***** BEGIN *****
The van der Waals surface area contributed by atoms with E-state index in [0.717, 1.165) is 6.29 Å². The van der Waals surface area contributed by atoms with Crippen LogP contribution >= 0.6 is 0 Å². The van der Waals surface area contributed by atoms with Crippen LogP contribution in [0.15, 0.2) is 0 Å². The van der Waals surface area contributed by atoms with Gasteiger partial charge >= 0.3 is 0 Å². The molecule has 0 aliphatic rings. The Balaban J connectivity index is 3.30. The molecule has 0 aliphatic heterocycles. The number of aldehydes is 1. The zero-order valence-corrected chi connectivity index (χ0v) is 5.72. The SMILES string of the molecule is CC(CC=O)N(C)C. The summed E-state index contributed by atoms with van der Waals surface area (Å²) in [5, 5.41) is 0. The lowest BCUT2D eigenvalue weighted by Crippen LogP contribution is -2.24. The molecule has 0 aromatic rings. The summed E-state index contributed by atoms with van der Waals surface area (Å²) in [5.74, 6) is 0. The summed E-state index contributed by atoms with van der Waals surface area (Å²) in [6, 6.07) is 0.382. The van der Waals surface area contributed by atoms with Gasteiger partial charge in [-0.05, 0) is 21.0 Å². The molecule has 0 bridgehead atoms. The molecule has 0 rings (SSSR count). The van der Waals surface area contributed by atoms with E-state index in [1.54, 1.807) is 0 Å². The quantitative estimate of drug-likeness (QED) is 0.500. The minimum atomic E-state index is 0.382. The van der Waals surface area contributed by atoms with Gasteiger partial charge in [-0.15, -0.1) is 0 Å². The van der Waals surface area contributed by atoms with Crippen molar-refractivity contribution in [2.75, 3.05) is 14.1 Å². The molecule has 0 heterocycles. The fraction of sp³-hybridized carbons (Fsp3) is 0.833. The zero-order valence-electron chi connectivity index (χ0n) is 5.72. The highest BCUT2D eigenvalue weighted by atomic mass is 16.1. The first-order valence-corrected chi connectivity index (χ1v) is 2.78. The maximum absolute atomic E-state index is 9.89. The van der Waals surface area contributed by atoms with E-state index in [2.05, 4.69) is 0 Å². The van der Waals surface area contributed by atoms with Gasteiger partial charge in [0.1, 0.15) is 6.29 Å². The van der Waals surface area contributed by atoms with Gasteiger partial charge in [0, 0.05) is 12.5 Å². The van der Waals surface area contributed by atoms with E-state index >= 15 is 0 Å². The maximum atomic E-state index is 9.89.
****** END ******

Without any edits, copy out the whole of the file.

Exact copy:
The van der Waals surface area contributed by atoms with E-state index in [0.717, 1.165) is 6.29 Å². The van der Waals surface area contributed by atoms with Crippen LogP contribution >= 0.6 is 0 Å². The van der Waals surface area contributed by atoms with Crippen LogP contribution in [0.15, 0.2) is 0 Å². The van der Waals surface area contributed by atoms with Gasteiger partial charge >= 0.3 is 0 Å². The molecule has 0 aliphatic rings. The Balaban J connectivity index is 3.30. The molecule has 0 aliphatic heterocycles. The number of aldehydes is 1. The zero-order valence-corrected chi connectivity index (χ0v) is 5.72. The SMILES string of the molecule is CC(CC=O)N(C)C. The summed E-state index contributed by atoms with van der Waals surface area (Å²) in [5, 5.41) is 0. The lowest BCUT2D eigenvalue weighted by Crippen LogP contribution is -2.24. The molecule has 0 aromatic rings. The summed E-state index contributed by atoms with van der Waals surface area (Å²) in [5.74, 6) is 0. The summed E-state index contributed by atoms with van der Waals surface area (Å²) in [6, 6.07) is 0.382. The van der Waals surface area contributed by atoms with Gasteiger partial charge in [-0.05, 0) is 21.0 Å². The molecule has 0 bridgehead atoms. The molecule has 0 rings (SSSR count). The van der Waals surface area contributed by atoms with E-state index in [1.54, 1.807) is 0 Å². The quantitative estimate of drug-likeness (QED) is 0.500. The minimum atomic E-state index is 0.382. The van der Waals surface area contributed by atoms with Gasteiger partial charge in [-0.15, -0.1) is 0 Å². The van der Waals surface area contributed by atoms with Crippen molar-refractivity contribution in [2.75, 3.05) is 14.1 Å². The molecule has 0 heterocycles. The fraction of sp³-hybridized carbons (Fsp3) is 0.833. The zero-order valence-electron chi connectivity index (χ0n) is 5.72. The highest BCUT2D eigenvalue weighted by atomic mass is 16.1. The first-order valence-corrected chi connectivity index (χ1v) is 2.78. The maximum absolute atomic E-state index is 9.89. The van der Waals surface area contributed by atoms with E-state index in [2.05, 4.69) is 0 Å². The van der Waals surface area contributed by atoms with Gasteiger partial charge in [0.1, 0.15) is 6.29 Å². The van der Waals surface area contributed by atoms with Gasteiger partial charge in [0, 0.05) is 12.5 Å². The van der Waals surface area contributed by atoms with E-state index >= 15 is 0 Å². The maximum atomic E-state index is 9.89.